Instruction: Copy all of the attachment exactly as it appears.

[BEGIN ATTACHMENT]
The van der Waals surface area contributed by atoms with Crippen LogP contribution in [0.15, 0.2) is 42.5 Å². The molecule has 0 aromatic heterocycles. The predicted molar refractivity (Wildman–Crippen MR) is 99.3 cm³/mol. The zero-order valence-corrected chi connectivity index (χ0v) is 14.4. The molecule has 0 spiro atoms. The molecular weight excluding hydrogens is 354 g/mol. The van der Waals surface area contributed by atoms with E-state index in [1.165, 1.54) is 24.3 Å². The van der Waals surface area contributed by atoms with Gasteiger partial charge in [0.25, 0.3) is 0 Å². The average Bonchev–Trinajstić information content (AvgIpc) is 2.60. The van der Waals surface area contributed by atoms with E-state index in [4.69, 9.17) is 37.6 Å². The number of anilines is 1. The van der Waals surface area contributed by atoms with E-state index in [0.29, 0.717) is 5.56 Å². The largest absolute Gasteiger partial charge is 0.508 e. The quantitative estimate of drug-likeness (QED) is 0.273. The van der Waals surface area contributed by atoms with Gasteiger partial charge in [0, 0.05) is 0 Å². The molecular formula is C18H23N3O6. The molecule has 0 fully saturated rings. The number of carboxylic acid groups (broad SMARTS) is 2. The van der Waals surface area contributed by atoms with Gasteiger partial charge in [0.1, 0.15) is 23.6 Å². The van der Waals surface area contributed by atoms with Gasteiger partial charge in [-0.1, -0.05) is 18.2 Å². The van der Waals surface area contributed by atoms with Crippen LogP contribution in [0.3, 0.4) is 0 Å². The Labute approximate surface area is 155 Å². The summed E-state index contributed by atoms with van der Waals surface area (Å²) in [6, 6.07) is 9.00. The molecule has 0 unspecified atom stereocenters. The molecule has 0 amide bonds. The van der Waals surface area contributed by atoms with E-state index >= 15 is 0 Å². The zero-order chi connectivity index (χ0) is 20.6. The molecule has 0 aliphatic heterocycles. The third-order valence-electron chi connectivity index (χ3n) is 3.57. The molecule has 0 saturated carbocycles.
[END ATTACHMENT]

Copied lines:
The van der Waals surface area contributed by atoms with Crippen LogP contribution in [0.15, 0.2) is 42.5 Å². The molecule has 0 aromatic heterocycles. The predicted molar refractivity (Wildman–Crippen MR) is 99.3 cm³/mol. The zero-order valence-corrected chi connectivity index (χ0v) is 14.4. The molecule has 0 spiro atoms. The molecular weight excluding hydrogens is 354 g/mol. The van der Waals surface area contributed by atoms with E-state index in [1.165, 1.54) is 24.3 Å². The van der Waals surface area contributed by atoms with Gasteiger partial charge in [0.25, 0.3) is 0 Å². The average Bonchev–Trinajstić information content (AvgIpc) is 2.60. The van der Waals surface area contributed by atoms with E-state index in [4.69, 9.17) is 37.6 Å². The number of anilines is 1. The van der Waals surface area contributed by atoms with E-state index in [0.29, 0.717) is 5.56 Å². The largest absolute Gasteiger partial charge is 0.508 e. The quantitative estimate of drug-likeness (QED) is 0.273. The van der Waals surface area contributed by atoms with Gasteiger partial charge in [0, 0.05) is 0 Å². The molecular formula is C18H23N3O6. The molecule has 0 fully saturated rings. The number of carboxylic acid groups (broad SMARTS) is 2. The van der Waals surface area contributed by atoms with Gasteiger partial charge in [0.1, 0.15) is 23.6 Å². The van der Waals surface area contributed by atoms with Gasteiger partial charge in [-0.1, -0.05) is 18.2 Å². The van der Waals surface area contributed by atoms with Crippen LogP contribution in [0.3, 0.4) is 0 Å². The Labute approximate surface area is 155 Å². The summed E-state index contributed by atoms with van der Waals surface area (Å²) in [6, 6.07) is 9.00. The molecule has 0 unspecified atom stereocenters. The molecule has 0 amide bonds. The van der Waals surface area contributed by atoms with E-state index >= 15 is 0 Å². The zero-order chi connectivity index (χ0) is 20.6. The molecule has 0 aliphatic heterocycles. The third-order valence-electron chi connectivity index (χ3n) is 3.57. The molecule has 0 saturated carbocycles.